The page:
Jenny Diski isn't a natural travel writer. The issue is not so much the writing as the travelling. The cover of her latest collection of essays captures the problem. It's not a very clear shot. The hunched sleigh driver, silhouetted against a snowy landscape, could be just about anyone. But the uncertain posture gives her away. This is Diski in transit in Lapland, and movement just isn't her thing. "Nothing will persuade me," she writes, "that the mere fact of being in a place is enough in itself to justify the effort of getting out of bed."
Diski writes in a tradition of reluctant baggage-carriers. Although her acknowledged influences range from Montaigne to St Augustine, her closest ally is someone who never went anywhere at all. As she muses on ways to get out of getting out, Diski has much in common with the fantastically lazy hero of Joris-Karl Huysmans's fin de siècle classic Against Nature, who preferred to spend his time in an English theme pub than cross the Channel. Diski, like Jean des Esseintes, prefers her travel ersatz. Reflecting on a missed tourist opportunity, she considers what "would have been the difference if I had actually gone . . . Only the fact that I had physically been there."
Given all this, it's odd to find Diski repeatedly on the road. The essays follow her from New Zealand to Somerset to Lapland, and show her brooding on her childhood, bungee jumping, walking, the relationship between mind and body, the longing for the sofa, and constantly searching for the point of it all. Like her previous memoirs, Skating to Antarctica and Stranger on a Train, this is a brilliantly contrary book. It can also be cutting. On visiting a post-Peter Jackson New Zealand, she is initially surprised that the inhabitants should have been so proud of their reassignment to Middle Earth, only to conclude that "there can't be a population in the world who so consciously feel themselves to be peripheral. My guess is that they would welcome being in Middle Anywhere."
Her account of the Maori greeting ceremony that marked the beginning of a literary festival is equally frank. "A twenty-minute choreographed assault by young men in loincloths making testosteronic gestures, offering violence against you . . . Heritage, of course, but if a group of young men behaved like that to me anywhere else in the world, I'd have been inclined to tell them to fuck off and stamp on their bare feet." But the thing that Diski is most blunt about is her own idleness. "I am sloth-like in my nature," she writes. "Inertia is my thing . . . I am obdurate in this, not merely passive."
While much of the collection revolves around Diski's attempts to exercise her stupor to its fullest degree, there is noth-ing lazy about her writing. Combining philosophy with travelogue and personal memoir - in particular, memories of her difficult childhood - On Trying to Keep Still is unflaggingly engaging. It is also very funny. The comedy comes, in part, from Diski's joking conviction of her own singularity. As she recalls being surrounded by offers from lovers, agents and editors, she talks about her desire for an out-clause. The "very warmth and pleasure of the relationship seemed to deafen me . . . I wanted to be alone," she says of her affair with the poet Ian Patterson. Elsewhere Diski writes about her dislike of going for walks because "fresh air" and "nature in its season . . . make me shrink in my chair". Despite all this, she repeatedly ends up in the company of others. It's all a bit ludicrous, as her attempt to play Garbo in Lapland, accompanied by an Observer photo-grapher and five locals, clearly shows.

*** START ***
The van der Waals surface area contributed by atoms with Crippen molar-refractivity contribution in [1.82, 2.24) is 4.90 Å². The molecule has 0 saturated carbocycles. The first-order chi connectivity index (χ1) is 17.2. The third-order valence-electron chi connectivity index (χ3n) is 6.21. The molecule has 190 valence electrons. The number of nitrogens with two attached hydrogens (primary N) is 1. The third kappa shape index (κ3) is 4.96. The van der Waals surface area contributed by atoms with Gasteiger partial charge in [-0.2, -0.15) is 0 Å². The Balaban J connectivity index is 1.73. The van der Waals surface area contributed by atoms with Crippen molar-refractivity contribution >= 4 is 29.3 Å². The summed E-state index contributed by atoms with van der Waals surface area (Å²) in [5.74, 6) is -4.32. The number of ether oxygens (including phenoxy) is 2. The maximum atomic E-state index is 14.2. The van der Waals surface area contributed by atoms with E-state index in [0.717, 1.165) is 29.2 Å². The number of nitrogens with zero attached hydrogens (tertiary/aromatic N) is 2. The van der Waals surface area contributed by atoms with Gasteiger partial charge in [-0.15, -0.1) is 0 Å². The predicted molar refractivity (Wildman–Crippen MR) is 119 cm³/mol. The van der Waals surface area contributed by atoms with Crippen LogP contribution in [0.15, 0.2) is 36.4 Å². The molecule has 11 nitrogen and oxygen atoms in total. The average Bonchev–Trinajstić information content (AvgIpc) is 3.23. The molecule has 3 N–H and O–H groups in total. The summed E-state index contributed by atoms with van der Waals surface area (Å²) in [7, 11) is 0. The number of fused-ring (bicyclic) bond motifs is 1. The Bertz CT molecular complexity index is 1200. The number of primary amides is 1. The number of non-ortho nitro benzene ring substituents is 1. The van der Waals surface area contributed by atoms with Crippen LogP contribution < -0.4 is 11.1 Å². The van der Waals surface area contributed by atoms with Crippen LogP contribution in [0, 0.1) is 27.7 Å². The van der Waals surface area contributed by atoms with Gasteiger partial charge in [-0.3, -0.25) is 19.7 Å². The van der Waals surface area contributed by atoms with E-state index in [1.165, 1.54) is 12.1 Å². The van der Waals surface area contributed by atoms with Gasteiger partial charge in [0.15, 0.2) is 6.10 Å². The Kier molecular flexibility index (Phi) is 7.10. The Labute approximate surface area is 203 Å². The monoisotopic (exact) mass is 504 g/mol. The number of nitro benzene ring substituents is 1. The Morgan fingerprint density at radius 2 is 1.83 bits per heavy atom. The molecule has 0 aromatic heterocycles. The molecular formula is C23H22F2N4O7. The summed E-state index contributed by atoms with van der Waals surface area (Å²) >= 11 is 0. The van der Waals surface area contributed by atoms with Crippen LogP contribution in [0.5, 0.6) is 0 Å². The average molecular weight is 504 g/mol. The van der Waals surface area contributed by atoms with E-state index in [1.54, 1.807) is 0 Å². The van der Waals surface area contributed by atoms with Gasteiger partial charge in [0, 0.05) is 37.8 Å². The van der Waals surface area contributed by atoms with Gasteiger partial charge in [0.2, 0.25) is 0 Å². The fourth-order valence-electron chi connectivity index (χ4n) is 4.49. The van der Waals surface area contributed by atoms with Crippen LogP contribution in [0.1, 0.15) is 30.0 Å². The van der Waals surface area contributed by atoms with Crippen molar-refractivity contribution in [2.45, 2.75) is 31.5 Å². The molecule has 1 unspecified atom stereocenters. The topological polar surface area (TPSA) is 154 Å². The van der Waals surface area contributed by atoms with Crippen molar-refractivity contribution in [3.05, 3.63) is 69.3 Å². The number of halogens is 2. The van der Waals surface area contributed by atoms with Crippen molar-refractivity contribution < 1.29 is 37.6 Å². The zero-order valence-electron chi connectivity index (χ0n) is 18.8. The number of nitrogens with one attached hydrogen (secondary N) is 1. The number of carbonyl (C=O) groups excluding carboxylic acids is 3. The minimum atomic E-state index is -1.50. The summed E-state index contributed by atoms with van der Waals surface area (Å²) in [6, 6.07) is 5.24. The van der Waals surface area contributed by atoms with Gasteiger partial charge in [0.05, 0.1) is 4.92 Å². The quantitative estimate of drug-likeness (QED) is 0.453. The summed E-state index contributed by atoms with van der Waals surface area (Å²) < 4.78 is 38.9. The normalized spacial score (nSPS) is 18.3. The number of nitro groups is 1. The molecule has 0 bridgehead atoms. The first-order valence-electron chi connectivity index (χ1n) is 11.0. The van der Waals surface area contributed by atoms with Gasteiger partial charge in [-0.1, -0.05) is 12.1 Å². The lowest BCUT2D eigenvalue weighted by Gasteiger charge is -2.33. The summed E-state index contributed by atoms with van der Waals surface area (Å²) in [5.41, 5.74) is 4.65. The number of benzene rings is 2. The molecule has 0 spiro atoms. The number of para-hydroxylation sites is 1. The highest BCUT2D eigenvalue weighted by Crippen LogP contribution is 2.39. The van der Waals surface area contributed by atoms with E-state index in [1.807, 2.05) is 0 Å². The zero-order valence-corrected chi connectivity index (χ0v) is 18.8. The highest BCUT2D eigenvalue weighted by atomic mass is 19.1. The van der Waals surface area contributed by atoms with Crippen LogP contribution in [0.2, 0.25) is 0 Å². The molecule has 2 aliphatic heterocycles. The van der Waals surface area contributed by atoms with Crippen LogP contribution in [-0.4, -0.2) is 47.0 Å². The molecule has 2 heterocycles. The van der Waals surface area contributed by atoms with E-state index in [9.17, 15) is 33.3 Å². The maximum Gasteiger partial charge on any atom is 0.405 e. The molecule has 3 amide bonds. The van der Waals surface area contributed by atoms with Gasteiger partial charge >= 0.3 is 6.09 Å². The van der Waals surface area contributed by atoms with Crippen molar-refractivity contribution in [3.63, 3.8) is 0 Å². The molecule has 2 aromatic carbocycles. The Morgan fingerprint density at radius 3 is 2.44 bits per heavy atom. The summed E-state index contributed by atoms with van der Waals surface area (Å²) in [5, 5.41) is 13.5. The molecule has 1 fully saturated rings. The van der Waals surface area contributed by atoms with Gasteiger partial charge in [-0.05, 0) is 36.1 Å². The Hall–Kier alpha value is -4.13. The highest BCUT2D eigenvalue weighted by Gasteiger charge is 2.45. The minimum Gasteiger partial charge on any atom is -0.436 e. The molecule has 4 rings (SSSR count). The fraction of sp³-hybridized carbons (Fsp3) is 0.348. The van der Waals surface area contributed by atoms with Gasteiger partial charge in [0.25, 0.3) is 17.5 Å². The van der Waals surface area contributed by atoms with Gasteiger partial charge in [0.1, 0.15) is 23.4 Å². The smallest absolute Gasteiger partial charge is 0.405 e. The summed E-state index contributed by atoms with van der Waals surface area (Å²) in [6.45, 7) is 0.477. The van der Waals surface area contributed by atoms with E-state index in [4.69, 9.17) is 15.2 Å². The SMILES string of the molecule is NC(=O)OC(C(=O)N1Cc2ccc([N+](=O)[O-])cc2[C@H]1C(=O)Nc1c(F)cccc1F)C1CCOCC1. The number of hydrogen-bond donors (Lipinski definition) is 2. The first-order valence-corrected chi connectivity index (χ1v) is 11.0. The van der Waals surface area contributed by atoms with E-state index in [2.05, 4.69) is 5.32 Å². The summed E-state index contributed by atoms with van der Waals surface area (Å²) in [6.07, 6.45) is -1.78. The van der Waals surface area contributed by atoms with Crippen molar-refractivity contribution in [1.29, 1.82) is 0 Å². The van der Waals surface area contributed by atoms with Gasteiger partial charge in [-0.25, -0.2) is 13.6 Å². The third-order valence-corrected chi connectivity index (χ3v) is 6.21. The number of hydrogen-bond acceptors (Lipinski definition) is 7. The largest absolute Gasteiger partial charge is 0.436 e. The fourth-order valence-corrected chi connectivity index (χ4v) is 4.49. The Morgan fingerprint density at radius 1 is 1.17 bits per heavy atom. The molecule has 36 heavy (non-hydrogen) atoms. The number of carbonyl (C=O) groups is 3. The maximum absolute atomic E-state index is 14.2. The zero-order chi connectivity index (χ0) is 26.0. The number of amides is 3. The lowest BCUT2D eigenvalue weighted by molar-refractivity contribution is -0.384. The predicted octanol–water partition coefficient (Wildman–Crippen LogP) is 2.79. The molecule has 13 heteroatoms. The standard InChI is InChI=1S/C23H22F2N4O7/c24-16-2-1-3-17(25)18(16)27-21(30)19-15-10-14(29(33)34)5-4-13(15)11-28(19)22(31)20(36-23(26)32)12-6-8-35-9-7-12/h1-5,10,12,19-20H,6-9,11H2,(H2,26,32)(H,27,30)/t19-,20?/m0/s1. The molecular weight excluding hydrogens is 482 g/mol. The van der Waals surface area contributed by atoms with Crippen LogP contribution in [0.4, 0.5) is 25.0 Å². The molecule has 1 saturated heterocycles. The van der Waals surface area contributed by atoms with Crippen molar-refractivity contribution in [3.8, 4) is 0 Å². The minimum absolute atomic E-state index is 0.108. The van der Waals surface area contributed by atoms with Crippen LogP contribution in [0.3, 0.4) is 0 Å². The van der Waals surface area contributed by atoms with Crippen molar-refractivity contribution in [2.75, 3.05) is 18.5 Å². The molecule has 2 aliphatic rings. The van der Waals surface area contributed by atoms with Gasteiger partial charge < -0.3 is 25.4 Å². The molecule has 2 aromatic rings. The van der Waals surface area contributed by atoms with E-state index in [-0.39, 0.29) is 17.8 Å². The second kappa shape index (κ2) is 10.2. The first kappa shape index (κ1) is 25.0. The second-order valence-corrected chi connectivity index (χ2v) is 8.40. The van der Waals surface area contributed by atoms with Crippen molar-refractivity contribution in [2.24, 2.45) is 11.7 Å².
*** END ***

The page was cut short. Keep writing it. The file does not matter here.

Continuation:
And though Diski may think she is odd, there is much in this book that seems familiar. It would be hard to find a reader who does not identify with the urge to hibernate among the soft furnish-ings - after all, most people read travel literature so that they don't have to bother to move. The form of On Trying to Keep Still, too, is very much of its time. In recent years there have been increas- ing numbers of books filled, like this one, with lists, journal entries, fragments of fiction and photos - works that, as Diski puts it, seem to be "snatching at the here and now", struggling to come to terms with the idea of the self and the world.
Perhaps it's a post-millennial anxiety, perhaps it's the zeitgeist's new wave of confessionalism. Diski's latest book distinguishes itself through its humour, its honesty and the way it captures the anxiety that brings reading and travelling together - the anxiety constantly "to be experiencing something".
Sophie Ratcliffe is a lecturer in English at Jesus College, Oxford